Volume 52, Issue 6, 15 March 1970

Dependence of Vicinal H–H Coupling Constants in Substituted Ethanes on the Potential Function Characteristics to Internal Rotation. Application to A_{2}B_{2} PMR Spectrum of Nonsymmetrical 1,2‐Disubstituted Ethanes
View Description Hide DescriptionBased on rotational averaging, a theory governing the change of the vicinal coupling parameters and in the A_{2}B_{2} PMR spectra of nonsymmetrical 1,2‐disubstituted ethanes, as evidenced in the studies of substituent effect and solvent effect, has been developed in terms of the potential function characteristics to internal rotation about the C–C bond. By taking the average over the entire period of dihedral angle with respect to an appropriate potential function for internal rotation of the compound, a refined Karplus equation for the vicinal H–H coupling constant as a function of dihedral angle, , could yield the expression for and/or in terms of hyperbolic Bessel functions which describes an explicit functional dependence of and/or on both the ethane barrier and the maximum dipole interaction potential between the two bonds C–X and C–Y. These expressions enable one to determine the physical parameters related to internal rotation upon measurement of and/or from NMRspectrum. The determined energy difference between rotamers for several 1,2‐disubstituted ethanes were found in good agreement with the literature values. Solvent effect on the A_{2}B_{2} PMR spectrum was discussed on the light of the theory. The NMR experimental relation was derived from the above expressions. This latter relation enables one to tell whether the trans or the gauche isomer is more stable for the given compound from measurement on and with respect to the neat sample or in the medium of various solvent, and it also enables one to evaluate the value of for each given compound.

Rotational Isomerization of Polymer Chains by Stretching
View Description Hide DescriptionA general theory is presented on the effect of elongation of a polymer chain on the apportionment of its bonds and bond sequences among various rotational isomeric states. The perturbation of the population of a state is found to be proportional to , where is the length of the chain vector, is the mean square of for the unperturbed chain, and is the same quantity subject to the condition that the bond or bond sequence is in the conformational state specified by . The theory is limited to the range of moderate deformations; it is inapplicable for lengths approaching full extension of the chain. Numerical calculations are presented for polymethylene chains and for syndiotactic vinyl polymers. The calculated effects are very small; unit increase in generally alters the conformation population of a given state by no more than about one bond (or sequence) per chain. The length of the given conformation and its susceptibility to orientation by stretching are the main factors governing the effect. The connection with strain dichroism is discussed.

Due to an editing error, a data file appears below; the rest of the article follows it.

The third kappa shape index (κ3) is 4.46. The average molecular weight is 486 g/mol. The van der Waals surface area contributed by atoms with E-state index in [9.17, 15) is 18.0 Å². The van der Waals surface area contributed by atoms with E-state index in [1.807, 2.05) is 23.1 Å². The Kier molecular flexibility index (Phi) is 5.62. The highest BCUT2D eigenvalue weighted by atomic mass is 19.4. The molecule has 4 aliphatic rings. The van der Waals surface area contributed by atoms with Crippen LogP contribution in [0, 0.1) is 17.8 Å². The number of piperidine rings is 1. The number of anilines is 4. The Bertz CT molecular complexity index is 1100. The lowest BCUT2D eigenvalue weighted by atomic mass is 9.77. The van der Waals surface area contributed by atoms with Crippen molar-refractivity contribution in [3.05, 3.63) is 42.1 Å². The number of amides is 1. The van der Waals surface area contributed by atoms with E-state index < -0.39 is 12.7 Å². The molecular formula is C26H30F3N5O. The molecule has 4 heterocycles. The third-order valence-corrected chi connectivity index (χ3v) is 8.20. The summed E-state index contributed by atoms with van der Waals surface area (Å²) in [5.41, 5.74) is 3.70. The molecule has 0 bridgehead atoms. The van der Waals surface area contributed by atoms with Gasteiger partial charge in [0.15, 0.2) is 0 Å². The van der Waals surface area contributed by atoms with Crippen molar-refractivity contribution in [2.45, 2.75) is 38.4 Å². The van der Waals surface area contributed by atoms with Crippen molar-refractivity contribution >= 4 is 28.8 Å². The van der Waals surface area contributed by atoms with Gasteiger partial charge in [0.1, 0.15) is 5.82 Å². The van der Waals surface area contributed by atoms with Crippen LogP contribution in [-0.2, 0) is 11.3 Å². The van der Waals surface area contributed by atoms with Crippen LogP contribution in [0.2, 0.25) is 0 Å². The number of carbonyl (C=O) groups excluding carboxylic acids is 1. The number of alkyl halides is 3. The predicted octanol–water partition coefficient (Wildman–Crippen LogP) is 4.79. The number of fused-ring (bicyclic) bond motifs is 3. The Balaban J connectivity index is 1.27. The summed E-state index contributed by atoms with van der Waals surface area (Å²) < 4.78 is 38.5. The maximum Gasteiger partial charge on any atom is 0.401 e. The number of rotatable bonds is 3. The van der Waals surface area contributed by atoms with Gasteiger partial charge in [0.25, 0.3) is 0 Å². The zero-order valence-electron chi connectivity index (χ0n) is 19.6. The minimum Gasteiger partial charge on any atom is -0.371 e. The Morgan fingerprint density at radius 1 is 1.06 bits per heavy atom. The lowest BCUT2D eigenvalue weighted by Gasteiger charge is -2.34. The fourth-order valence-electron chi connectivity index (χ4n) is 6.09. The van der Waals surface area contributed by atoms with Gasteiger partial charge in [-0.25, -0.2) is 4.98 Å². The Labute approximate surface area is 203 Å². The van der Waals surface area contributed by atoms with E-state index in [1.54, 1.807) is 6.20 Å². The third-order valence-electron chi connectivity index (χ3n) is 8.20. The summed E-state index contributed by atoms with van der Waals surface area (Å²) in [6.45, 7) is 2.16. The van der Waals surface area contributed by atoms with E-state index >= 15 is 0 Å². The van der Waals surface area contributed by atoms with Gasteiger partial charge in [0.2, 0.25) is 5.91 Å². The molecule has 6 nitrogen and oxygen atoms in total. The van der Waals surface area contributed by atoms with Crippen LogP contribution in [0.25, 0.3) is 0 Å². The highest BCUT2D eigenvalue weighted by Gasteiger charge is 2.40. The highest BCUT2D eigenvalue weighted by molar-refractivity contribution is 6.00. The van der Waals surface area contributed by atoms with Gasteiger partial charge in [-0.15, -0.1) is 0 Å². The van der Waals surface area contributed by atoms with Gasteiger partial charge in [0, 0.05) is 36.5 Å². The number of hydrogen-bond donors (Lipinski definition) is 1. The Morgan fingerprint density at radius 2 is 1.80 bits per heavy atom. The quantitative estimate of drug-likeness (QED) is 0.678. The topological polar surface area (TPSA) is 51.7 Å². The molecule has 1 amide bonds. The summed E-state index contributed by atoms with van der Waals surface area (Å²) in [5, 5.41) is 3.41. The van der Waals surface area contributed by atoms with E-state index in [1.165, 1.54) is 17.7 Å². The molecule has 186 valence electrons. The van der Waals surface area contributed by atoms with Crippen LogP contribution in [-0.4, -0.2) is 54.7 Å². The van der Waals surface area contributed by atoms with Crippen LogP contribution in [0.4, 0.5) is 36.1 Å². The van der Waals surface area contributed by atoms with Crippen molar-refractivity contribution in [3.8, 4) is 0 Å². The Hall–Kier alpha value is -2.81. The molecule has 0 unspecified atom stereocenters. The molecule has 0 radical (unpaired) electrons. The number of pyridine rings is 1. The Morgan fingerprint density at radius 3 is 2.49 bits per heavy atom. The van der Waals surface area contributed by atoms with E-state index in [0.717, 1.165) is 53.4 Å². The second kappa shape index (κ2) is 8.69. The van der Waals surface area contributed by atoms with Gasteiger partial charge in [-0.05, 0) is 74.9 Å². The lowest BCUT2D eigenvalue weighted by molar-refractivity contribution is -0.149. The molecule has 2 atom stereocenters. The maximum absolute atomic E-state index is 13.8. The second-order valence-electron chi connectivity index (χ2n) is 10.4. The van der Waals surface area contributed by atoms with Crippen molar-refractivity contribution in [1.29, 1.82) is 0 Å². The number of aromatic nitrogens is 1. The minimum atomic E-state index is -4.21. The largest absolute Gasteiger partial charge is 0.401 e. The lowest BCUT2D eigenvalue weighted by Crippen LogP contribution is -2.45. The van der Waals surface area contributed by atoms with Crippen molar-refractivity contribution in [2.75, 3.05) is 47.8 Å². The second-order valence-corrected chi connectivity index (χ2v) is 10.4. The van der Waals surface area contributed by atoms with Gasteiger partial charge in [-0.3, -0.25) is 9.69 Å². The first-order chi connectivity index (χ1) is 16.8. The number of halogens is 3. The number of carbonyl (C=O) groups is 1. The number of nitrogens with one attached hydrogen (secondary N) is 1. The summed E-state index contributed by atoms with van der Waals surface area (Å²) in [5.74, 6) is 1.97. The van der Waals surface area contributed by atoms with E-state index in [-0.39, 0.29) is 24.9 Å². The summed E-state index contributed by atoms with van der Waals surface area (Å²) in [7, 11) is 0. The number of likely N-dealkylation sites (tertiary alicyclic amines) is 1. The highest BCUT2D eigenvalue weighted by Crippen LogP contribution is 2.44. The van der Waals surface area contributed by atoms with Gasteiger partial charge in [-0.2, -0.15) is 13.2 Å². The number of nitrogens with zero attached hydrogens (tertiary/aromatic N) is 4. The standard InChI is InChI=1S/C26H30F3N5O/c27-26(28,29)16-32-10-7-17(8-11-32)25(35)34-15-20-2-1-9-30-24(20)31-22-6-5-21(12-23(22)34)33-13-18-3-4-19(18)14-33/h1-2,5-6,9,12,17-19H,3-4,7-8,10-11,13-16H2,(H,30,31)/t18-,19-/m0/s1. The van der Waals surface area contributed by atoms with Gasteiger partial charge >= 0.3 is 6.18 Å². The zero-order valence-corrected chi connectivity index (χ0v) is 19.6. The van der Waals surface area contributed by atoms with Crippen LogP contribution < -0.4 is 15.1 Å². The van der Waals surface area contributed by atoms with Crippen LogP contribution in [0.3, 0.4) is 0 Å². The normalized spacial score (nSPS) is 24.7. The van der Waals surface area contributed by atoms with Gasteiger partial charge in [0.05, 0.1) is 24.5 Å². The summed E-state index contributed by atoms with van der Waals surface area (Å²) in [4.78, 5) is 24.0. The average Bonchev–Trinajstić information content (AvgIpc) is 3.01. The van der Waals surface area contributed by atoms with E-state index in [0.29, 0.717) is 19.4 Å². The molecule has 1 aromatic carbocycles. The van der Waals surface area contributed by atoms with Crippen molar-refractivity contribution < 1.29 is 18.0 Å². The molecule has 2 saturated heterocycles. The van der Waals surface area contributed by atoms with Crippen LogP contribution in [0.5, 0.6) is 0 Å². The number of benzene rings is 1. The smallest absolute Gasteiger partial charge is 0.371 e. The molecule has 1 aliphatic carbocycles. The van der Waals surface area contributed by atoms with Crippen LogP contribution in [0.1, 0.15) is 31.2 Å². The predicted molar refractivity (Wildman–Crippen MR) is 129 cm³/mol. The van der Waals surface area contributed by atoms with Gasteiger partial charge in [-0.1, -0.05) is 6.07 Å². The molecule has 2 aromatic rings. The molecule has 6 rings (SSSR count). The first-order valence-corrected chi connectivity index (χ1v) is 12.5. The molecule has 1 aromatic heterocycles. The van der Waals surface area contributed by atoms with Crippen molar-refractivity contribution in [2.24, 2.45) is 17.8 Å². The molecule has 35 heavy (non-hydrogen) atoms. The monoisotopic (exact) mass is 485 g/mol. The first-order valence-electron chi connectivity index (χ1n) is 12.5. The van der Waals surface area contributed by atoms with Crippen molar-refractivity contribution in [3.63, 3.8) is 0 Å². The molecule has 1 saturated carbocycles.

Model Calculations of Cooperative Motions in Chain Molecules
View Description Hide DescriptionThis article describes model calculations of the so‐called “perpendicular mode” of dielectric relaxation in chain molecules. Particular emphasis is given to cooperative interactions between adjacent chain elements. An extension of Glauber's model for the time‐dependent statistics of the Ising chain is used for the purpose. A closed‐form expression is given for the dielectric relaxation of an isolated dipolar element in an infinite ring. The influence of chain length and variable mobility along the chain upon dielectric relaxation is also described.

Microwave Spectra, Barriers to Internal Rotation, and Dipole Moments of cis‐ and trans‐Propylene Phosphine
View Description Hide DescriptionThe rotational spectra of cis‐ and trans‐propylene phosphine have been observed in the region 8–35 GHz. The respective barriers of the cis and trans isomers were determined to be and . The dipole moments were measured to be and 1.29 D, respectively. The relative stability of the isomers was also estimated. The trans is favored by .

Widths of Rotational Lines of an Asymmetric‐Top Molecule SO_{2} I. Broadening by a Rare Gas
View Description Hide DescriptionWidths of six rotational lines of SO2 with ranging from 3 to 16 have been measured. Linewidths have been calculated theoretically on the basis of the Anderson theory, and an assessment of the relative importance of different interactions has been made. Calculations have also been done on the basis of the Murphy–Boggs theory. The theoretical and experimental linewidths are found to agree well.